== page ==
Saturday, April 4, 2015

Please Don't Tell My Parents I'm a Supervillain review

    Another capepunk novel for your reading enjoyment!

    Deconstructions and parodies are nothing new to the genre but they tend toward the dark and gritty. This novel, by contrast, is light and breezy. It doesn't take the conflict between superheroes and supervillains very seriously, instead treating them as two groups more interested in showing off than anything else. Despite this, their conflicts are fun and colorful. This is a book which reflects a more innocent worldview, more Sky High than Watchmen, and I quite liked it.

    The premise is Penny Akk, daughter of the superhero Brainy Akk, is thirteen-years-old and waiting impatiently for the arrival of her expected super-science powers. Friends with a laid back boy named Ray Viles and a girl named Claire Lutra, she finds her powers finally do come and at an accelerated rate.

    Accidentally activating Claire's superpowers inherited from her retired supervillain mother and giving Captain America-esque Super Soldier abilities to Ray, they get caught up in the latter's attempt to wreck the Science Fair out of revenge for Penny getting disqualified. It makes sense in context (i.e. thirteen year old boys do stupid things to impress girls).

    Attacked by the precious sidekick of a Batman-equivalent, Penny discovers to her horror that she and her friends have been labeled pre-teen supervillains. Through a series of bad mistakes and the illicit thrills which come from rebelling against your parents, Penny and her company proceed to adopt the supervillainous moniker of "The Inscrutable Machine."

    The superhero and supervillain community are both thrown by how good they are at being bad, too, with attempts to manipulate them turning out disastrously wrong for everyone but the child heroes. Their lifelong friendship and familiarity with the superhero world means they are able to succeed where more seasoned criminals don't--and it's hilarious.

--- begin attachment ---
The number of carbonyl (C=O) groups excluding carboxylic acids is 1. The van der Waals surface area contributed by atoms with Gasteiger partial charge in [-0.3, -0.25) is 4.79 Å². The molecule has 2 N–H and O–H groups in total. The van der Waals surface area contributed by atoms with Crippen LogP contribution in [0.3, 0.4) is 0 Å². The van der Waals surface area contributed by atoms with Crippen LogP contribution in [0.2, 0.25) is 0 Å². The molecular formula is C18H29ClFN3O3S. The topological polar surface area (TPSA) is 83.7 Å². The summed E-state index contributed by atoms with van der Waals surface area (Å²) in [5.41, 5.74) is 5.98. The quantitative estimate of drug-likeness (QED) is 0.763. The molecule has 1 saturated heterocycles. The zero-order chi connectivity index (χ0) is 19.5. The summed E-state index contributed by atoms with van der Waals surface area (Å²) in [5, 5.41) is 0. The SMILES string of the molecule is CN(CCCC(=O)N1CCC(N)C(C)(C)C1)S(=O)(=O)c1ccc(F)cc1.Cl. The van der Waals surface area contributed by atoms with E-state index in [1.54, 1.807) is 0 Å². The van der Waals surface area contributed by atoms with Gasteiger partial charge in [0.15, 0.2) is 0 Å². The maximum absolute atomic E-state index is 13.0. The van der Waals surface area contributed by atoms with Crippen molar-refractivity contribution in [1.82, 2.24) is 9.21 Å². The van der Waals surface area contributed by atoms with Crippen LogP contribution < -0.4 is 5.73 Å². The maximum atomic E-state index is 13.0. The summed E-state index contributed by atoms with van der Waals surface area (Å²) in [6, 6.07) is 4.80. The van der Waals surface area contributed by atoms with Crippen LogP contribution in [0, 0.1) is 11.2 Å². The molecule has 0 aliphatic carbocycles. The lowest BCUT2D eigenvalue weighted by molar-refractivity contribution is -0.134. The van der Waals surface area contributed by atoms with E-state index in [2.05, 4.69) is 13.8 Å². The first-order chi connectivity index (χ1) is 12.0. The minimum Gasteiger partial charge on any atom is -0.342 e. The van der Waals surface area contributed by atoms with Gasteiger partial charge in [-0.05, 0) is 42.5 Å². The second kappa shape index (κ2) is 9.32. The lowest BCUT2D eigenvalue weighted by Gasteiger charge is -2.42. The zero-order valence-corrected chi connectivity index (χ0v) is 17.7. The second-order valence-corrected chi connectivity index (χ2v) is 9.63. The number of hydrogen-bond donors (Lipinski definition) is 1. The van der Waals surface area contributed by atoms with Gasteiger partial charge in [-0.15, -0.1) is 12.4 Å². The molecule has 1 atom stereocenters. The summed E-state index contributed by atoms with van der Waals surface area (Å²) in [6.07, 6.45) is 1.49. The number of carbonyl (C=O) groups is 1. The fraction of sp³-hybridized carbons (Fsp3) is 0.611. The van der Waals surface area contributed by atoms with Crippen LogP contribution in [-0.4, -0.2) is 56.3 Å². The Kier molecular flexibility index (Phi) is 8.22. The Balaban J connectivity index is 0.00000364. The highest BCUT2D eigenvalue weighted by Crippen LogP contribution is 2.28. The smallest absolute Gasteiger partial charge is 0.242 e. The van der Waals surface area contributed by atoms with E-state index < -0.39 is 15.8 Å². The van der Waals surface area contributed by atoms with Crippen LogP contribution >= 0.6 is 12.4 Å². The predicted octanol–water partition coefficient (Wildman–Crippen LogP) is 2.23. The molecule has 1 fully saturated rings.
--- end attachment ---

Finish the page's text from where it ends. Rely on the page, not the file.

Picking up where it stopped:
The children antiheroes are ridiculously cute, one even having the ability to appear harmlessly adorable as one of her superpowers. It helps the supervillains of this world operate under similar rules to the Venture Brothers' Guild of Calamitous Intent which prevents them from harming superheroes or their families without difficulty. These rules are enforced by a grim and sinister hero who has difficulty bringing in rule-breakers alive.

    Nice bit of world-building there.

    I also am very fond of the numerous other heroes and villains the author populates his world with. My favorite is undoubtedly Lucyfar who may or may not be the Devil but, either way, acts like a teenage girl. The Council of Seven and a Half, Gabriel, Generic Girl, and the Librarian all make the characters pop out from the page. The stakes are reasonably low for much of the book but keep raising at a steady but reasonable pace.

    I don't think the book is perfect. Sometimes it's a little too cutesy. Also, it would have been nice for the book to acknowledge when the stakes have reached a serious level like when the antiheroes are blackmailed into trashing a local Iron Man-equivalent's office. Still, I can't be too hard on a book which has a legion of zombie rag-dolls which spread by biting cloth.

    In conclusion, if you love adorable superhero stories and don't take them too seriously then this is probably your book. If you have a low tolerance for sugar and spice and everything nice, then this book will probably give you diabetes.


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